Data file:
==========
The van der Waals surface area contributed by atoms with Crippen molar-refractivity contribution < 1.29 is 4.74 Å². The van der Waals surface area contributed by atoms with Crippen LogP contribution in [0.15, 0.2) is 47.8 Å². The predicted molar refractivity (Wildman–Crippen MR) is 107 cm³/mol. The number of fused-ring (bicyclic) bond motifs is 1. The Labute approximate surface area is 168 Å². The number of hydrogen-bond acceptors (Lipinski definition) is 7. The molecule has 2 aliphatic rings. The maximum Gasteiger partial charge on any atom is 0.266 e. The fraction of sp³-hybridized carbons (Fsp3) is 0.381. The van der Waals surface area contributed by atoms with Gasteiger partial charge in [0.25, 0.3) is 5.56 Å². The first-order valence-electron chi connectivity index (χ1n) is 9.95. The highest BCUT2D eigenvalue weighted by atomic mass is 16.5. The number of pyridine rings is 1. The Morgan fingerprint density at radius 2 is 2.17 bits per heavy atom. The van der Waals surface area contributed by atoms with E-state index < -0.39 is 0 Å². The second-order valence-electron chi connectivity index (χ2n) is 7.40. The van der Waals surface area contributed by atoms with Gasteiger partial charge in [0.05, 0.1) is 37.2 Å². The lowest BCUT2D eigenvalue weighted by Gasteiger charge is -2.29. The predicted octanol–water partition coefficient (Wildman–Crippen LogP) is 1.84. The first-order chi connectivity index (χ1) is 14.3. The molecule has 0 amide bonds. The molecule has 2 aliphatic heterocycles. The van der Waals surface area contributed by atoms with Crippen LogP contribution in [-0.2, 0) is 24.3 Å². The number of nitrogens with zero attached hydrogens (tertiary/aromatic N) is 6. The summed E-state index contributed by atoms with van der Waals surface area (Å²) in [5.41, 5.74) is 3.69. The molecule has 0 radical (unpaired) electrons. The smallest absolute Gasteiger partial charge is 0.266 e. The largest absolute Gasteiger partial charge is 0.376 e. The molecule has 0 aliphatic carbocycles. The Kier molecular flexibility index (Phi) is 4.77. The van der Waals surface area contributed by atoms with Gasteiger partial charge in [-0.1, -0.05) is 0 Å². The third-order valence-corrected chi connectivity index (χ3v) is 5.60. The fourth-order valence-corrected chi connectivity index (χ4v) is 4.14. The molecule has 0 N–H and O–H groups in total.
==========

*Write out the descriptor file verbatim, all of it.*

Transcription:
The van der Waals surface area contributed by atoms with Crippen molar-refractivity contribution < 1.29 is 4.74 Å². The van der Waals surface area contributed by atoms with Crippen LogP contribution in [0.15, 0.2) is 47.8 Å². The predicted molar refractivity (Wildman–Crippen MR) is 107 cm³/mol. The number of fused-ring (bicyclic) bond motifs is 1. The Labute approximate surface area is 168 Å². The number of hydrogen-bond acceptors (Lipinski definition) is 7. The molecule has 2 aliphatic rings. The maximum Gasteiger partial charge on any atom is 0.266 e. The fraction of sp³-hybridized carbons (Fsp3) is 0.381. The van der Waals surface area contributed by atoms with Gasteiger partial charge in [0.25, 0.3) is 5.56 Å². The first-order valence-electron chi connectivity index (χ1n) is 9.95. The highest BCUT2D eigenvalue weighted by atomic mass is 16.5. The number of pyridine rings is 1. The Morgan fingerprint density at radius 2 is 2.17 bits per heavy atom. The van der Waals surface area contributed by atoms with E-state index < -0.39 is 0 Å². The second-order valence-electron chi connectivity index (χ2n) is 7.40. The van der Waals surface area contributed by atoms with Gasteiger partial charge in [0.05, 0.1) is 37.2 Å². The lowest BCUT2D eigenvalue weighted by Gasteiger charge is -2.29. The predicted octanol–water partition coefficient (Wildman–Crippen LogP) is 1.84. The first-order chi connectivity index (χ1) is 14.3. The molecule has 0 amide bonds. The molecule has 2 aliphatic heterocycles. The van der Waals surface area contributed by atoms with Crippen LogP contribution in [-0.2, 0) is 24.3 Å². The number of nitrogens with zero attached hydrogens (tertiary/aromatic N) is 6. The summed E-state index contributed by atoms with van der Waals surface area (Å²) in [5.41, 5.74) is 3.69. The molecule has 0 radical (unpaired) electrons. The smallest absolute Gasteiger partial charge is 0.266 e. The largest absolute Gasteiger partial charge is 0.376 e. The molecule has 0 aliphatic carbocycles. The Kier molecular flexibility index (Phi) is 4.77. The van der Waals surface area contributed by atoms with Gasteiger partial charge in [-0.1, -0.05) is 0 Å². The third-order valence-corrected chi connectivity index (χ3v) is 5.60. The fourth-order valence-corrected chi connectivity index (χ4v) is 4.14. The molecule has 0 N–H and O–H groups in total.